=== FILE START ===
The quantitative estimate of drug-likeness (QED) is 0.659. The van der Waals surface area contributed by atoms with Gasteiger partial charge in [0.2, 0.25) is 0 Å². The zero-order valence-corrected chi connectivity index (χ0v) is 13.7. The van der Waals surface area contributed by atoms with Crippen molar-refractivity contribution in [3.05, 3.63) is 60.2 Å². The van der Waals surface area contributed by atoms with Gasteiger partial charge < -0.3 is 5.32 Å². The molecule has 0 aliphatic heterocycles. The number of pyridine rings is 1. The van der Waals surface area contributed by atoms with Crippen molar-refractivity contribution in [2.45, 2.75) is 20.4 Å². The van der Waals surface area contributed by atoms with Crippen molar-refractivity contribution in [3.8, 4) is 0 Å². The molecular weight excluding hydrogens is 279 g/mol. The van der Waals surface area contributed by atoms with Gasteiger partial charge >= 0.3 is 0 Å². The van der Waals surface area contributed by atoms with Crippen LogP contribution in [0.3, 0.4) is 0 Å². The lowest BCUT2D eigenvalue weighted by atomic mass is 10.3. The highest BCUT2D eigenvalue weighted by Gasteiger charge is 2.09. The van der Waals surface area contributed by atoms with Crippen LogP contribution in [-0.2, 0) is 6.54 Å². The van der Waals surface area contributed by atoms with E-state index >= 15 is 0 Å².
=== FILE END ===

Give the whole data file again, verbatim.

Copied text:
The quantitative estimate of drug-likeness (QED) is 0.659. The van der Waals surface area contributed by atoms with Gasteiger partial charge in [0.2, 0.25) is 0 Å². The zero-order valence-corrected chi connectivity index (χ0v) is 13.7. The van der Waals surface area contributed by atoms with Crippen molar-refractivity contribution in [3.05, 3.63) is 60.2 Å². The van der Waals surface area contributed by atoms with Gasteiger partial charge < -0.3 is 5.32 Å². The molecule has 0 aliphatic heterocycles. The number of pyridine rings is 1. The van der Waals surface area contributed by atoms with Crippen molar-refractivity contribution in [2.45, 2.75) is 20.4 Å². The van der Waals surface area contributed by atoms with Crippen molar-refractivity contribution in [3.8, 4) is 0 Å². The molecular weight excluding hydrogens is 279 g/mol. The van der Waals surface area contributed by atoms with Gasteiger partial charge >= 0.3 is 0 Å². The van der Waals surface area contributed by atoms with Crippen LogP contribution in [0.3, 0.4) is 0 Å². The lowest BCUT2D eigenvalue weighted by atomic mass is 10.3. The highest BCUT2D eigenvalue weighted by Gasteiger charge is 2.09. The van der Waals surface area contributed by atoms with Crippen LogP contribution in [-0.2, 0) is 6.54 Å². The van der Waals surface area contributed by atoms with E-state index >= 15 is 0 Å².